Domine, exaudi orationem meam

From the first verse of Psalms 143 (142): Hear, O Lord, my prayer (version Douay). Below are examined the Latin, Polish and Friulian readings of the same.

Latin. Domine, exaudi orationem meam. The masculine noun Dominus (nominative) is Latin for Lord; its vocative form is Domine, employed to address Him directly. The vocative Domine of Latin can take the English reading O Lord, with the English O being a vocative particle; or it can be read Lord, with the vocative particle omitted but understood. The final English reading below will employ the vocative particle, to match its use in the Douay Bible. The second-person singular exaudi is an imperative form; for information, its second-person plural equivalent is exaudite. Consider: exaudi (hear {thou}); exaudite (hear {you}). These imperatives derive from the present infinitive exaudire (to hear), whose lemma form is exaudio (I hear). The Latin for prayer is the feminine noun oratio; in the accusative singular, this noun takes the form orationem. In the nominative, the Latin for my prayer is oratio mea; when this falls into accusative position, as it does in the text of this verse, it takes the form orationem meam. Wherefore: Domine, exaudi orationem meam (O Lord, hear my prayer).

Polish. Usłysz, o Panie, moją modlitwę. The masculine noun Pan (nominative) is Polish for Lord; its vocative form is Panie, employed to address Him directly. Panie is here accompanied by the Polish vocative particle o. The second-person singular usłysz is an imperative form; for information, its second-person plural equivalent is usłyszcie. Consider: usłysz (hear {thou}); usłyszcie (hear {you}). These imperatives derive from the perfective infinitive usłyszeć (to hear). The Polish for prayer is the feminine noun modlitwa; in the accusative singular, this noun takes the form modlitwę. In the nominative, the Polish for my prayer is moja modlitwa; when this falls into accusative position, as it does in the text of this verse, it takes the form moją modlitwę. Wherefore: Usłysz, o Panie, moją modlitwę (hear, O Lord, my prayer).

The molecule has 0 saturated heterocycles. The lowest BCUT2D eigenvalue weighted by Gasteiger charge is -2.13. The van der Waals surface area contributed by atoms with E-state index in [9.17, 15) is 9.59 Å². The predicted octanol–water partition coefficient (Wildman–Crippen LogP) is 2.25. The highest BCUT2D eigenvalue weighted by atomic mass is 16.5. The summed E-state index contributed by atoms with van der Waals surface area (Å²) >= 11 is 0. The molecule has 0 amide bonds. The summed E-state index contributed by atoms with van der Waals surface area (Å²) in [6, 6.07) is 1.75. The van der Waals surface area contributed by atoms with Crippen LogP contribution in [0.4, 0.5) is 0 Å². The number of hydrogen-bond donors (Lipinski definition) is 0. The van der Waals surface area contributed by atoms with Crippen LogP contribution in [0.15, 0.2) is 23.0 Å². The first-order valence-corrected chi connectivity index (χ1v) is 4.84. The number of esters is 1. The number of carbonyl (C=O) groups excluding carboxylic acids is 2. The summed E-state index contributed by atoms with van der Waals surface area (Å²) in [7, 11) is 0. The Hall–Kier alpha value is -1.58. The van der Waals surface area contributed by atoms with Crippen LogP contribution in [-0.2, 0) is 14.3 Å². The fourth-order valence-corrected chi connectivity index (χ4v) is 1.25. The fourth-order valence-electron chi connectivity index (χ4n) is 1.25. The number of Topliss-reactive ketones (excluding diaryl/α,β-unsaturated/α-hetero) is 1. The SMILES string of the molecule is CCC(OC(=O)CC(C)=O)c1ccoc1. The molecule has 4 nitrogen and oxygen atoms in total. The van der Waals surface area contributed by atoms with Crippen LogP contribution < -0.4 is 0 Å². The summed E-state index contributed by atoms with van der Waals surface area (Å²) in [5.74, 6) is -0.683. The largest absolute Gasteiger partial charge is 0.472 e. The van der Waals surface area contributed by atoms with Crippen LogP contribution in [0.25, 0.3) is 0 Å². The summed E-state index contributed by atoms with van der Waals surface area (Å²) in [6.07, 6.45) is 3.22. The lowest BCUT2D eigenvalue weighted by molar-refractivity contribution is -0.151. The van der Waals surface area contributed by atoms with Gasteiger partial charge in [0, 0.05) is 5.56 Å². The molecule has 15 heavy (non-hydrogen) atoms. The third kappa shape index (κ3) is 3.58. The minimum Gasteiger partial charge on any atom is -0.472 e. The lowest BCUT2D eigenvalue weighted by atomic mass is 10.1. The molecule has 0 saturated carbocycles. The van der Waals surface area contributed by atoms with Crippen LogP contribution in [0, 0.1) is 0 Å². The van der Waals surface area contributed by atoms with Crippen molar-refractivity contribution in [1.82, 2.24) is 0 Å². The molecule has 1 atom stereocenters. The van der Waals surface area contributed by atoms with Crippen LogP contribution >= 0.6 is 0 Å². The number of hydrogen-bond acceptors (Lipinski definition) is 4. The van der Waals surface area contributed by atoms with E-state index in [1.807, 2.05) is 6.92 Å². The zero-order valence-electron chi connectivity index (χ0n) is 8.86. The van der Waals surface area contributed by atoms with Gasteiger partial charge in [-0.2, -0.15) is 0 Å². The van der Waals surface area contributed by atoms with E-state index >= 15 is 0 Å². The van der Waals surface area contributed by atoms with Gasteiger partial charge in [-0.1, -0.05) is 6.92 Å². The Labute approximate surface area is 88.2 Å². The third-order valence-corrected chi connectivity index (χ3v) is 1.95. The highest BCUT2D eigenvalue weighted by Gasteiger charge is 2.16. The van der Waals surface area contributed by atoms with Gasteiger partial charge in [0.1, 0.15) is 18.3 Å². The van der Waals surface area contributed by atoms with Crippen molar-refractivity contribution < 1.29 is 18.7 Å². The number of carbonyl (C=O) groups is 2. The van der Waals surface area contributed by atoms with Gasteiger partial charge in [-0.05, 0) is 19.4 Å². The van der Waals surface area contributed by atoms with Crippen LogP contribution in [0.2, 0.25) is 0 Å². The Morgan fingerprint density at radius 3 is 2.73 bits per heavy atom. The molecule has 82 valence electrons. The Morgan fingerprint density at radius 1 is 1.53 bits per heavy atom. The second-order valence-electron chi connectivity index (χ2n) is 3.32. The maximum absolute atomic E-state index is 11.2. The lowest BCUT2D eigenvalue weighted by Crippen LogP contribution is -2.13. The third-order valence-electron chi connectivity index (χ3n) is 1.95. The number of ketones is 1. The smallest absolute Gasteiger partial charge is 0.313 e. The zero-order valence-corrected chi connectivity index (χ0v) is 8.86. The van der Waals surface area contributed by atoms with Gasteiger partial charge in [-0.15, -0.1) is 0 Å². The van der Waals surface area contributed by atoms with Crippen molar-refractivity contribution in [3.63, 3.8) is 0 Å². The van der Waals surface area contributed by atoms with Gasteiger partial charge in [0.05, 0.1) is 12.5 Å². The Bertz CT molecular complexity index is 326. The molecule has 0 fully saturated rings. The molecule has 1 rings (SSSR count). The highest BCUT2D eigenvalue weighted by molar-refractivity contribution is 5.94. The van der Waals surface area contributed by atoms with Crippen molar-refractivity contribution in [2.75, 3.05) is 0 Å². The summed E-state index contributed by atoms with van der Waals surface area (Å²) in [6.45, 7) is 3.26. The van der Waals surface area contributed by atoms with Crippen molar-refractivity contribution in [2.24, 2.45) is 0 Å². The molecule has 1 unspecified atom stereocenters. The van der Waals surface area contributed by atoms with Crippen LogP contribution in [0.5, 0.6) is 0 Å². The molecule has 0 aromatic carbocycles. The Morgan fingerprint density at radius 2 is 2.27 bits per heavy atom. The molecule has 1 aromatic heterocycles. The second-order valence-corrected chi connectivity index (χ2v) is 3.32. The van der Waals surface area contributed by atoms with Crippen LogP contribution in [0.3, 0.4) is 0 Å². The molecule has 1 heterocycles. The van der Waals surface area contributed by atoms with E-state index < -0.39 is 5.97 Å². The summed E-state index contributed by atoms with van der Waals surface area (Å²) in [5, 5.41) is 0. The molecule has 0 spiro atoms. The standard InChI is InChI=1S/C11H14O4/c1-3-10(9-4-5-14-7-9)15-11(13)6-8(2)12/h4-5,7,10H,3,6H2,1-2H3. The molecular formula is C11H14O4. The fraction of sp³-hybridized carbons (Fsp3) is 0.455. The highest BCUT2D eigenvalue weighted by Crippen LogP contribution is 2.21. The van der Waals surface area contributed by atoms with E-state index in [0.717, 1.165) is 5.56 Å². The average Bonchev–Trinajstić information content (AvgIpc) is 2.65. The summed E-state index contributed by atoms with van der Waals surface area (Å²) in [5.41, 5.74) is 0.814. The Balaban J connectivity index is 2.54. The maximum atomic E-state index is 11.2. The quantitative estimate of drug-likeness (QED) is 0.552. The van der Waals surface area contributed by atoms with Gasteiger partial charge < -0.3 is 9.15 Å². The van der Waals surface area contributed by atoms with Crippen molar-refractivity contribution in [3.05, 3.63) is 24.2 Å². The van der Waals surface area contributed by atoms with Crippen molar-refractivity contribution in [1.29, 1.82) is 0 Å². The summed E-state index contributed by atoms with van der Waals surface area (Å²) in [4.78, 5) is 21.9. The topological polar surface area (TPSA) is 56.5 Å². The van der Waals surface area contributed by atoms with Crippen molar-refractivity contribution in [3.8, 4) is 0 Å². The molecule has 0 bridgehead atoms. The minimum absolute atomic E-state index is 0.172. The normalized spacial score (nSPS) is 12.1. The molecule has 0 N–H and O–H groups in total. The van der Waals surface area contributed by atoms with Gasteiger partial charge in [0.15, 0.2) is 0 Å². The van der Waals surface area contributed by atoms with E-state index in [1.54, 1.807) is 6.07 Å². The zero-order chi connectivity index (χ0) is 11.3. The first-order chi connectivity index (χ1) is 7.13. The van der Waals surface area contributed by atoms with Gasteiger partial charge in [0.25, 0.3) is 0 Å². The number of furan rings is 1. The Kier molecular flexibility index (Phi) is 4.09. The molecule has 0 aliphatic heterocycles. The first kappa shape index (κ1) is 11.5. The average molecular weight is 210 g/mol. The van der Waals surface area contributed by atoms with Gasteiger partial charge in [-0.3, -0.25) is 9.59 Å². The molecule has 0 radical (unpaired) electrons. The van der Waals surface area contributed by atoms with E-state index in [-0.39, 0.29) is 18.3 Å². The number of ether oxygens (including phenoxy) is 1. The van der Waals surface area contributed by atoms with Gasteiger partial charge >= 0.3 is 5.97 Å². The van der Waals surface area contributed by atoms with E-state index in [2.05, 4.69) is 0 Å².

Friulian. Signôr, scolte la mê preiere. The masculine noun Signôr is Friulian for Lord. Given that Signôr is here employed vocatively, which is to say, it is used to address Him directly, the final English reading below will employ O Lord, using the English vocative particle O, to match the use of the Douay Bible; the reader will note that Friulian also knows this vocative particle, and the wording o Signôr is possible in Friulian. The second-person singular scolte is an imperative form; for information, its second-person plural equivalent is scoltait. Consider: scolte (hear {thou}); scoltait (hear {you}). These imperatives derive from the infinitive scoltâ (to hear). The Friulian for prayer is the feminine noun preiere, whence la mê preiere for equivalent of my prayer. Wherefore: Signôr, scolte la mê preiere (O Lord, hear my prayer).